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Published 21st September 2007

Vol 48 No 19


Sierra Leone

A clean sweep, maybe

Image courtesy of Panos Pictures

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A peaceful transfer of power bodes well for serious reform and fresh aid for a broken country

Sierra Leone joined an African elite on Monday when its opposition party was voted into power. Ernest Bai Koroma of the All People’s Congress (APC) becomes President, with 54.6% of the vote, on 8 September. His country sorely needs direction, and results. Even the outgoing President, Ahmad Tejan Kabbah (known affectionately as ‘Pa Kabbah’, for his role in restoring peace to a destroyed country after its 1991-2002 civil war) was keen to focus on the better aspects of an electoral process that allowed the people’s will to count. There were problems. It was a scramble to get the results out before the governing (and losing) Sierra Leone People’s Party (SLPP) could slap an injunction on the National Electoral Commission (NEC), claiming there were discrepancies in the slowly released cumulative results.


Signs of movement

After a surprising political deal, reformers hope that at last the opposition’s talks with government are leading somewhere

This week’s deal in parliament between the government and the opposition parties over constitutional changes shows the desperation on all sides after five months of stagnation in t...


Turbulent priests

Just when President Robert Mugabe thought it was safe to go back to the altar, another troublesome priest has lambasted him for running an oppressive and corrupt regime. This time ...



BLUE LINES
THE INSIDE VIEW

Over 20 West and East African countries have been hit by the worst flooding in 30 years, affecting over a million people, destroying food crops and spreading disease. Some of the worst floods are in those countries usually hit by drought; this points to the growing effects of global climate change on Africa’s ecosystems. Already some 300 people are reported to have died and meteorologists predict the flood waters will stay at the current level or rise until early November. Floods have driven 3...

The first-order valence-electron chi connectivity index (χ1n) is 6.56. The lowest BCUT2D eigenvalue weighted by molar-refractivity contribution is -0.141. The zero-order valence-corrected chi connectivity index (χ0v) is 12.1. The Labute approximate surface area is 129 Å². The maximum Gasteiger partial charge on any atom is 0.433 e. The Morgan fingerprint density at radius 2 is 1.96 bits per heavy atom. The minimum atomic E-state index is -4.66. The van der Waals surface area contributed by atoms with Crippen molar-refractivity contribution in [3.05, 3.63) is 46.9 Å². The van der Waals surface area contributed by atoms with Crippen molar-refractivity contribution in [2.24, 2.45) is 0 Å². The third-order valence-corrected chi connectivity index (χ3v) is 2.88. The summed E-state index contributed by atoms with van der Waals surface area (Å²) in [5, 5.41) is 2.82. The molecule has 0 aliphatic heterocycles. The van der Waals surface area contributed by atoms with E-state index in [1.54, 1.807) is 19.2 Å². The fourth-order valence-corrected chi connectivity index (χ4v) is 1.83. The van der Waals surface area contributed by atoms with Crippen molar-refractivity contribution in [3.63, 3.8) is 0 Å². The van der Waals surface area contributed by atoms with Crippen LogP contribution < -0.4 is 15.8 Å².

Over 20 West and East African countries have been hit by the worst flooding in 30 years, affecting over a million people, destroying food crops and spreading disease. Some of the worst floods are in those countries usually hit by drought; this points to the growing effects of global climate change on Africa’s ecosystems. Already some 300 people are reported to have died and meteorologists predict the flood waters will stay at the current level or rise until early November. Floods have driven 300,000 people from their homes in northern Ghana alone. From Ethiopia to Senegal, crop lands have been devastated and villages swept away, leaving in their place hunger and waterborne diseases. The Inter-Governmental Panel on Climate Change suggests a new cycle is emerging in some African regions of long droughts followed by thunderous floods that wash away arable land and devastate settlements. In countries, such as Burkina Faso, Niger and Sudan, floods are followed by locusts, compounding the damage to crops and to livestock. Most African states have little capacity to manage floods, let alone forecast them. For farmers, predictability can be more valuable than precipitation. East Africa often has floods at this time of year; West Africa does not. Some argue that shows equatorial oceans are evaporating faster, sending wetter clouds inland to release the torrential rains that may return next week.
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No holds barred

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Roots of the ONLF rebellion

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Boots nearer to the ground

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The banishing of Billy

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Revolt in the desert

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The Ogaden's trickling sands

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Best election dirhams could buy

Elections will produce a functioning government but, troublingly, few Moroccans seem to care

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Pointers

Kasongo v CAMEC

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Southern warning

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Trebles all round

It was no coincidence that the sudden decision by MPs last week to support a long-prepared amendment barring Kenya’s Anti-Corruption Commission from investigating cases prior to Ma...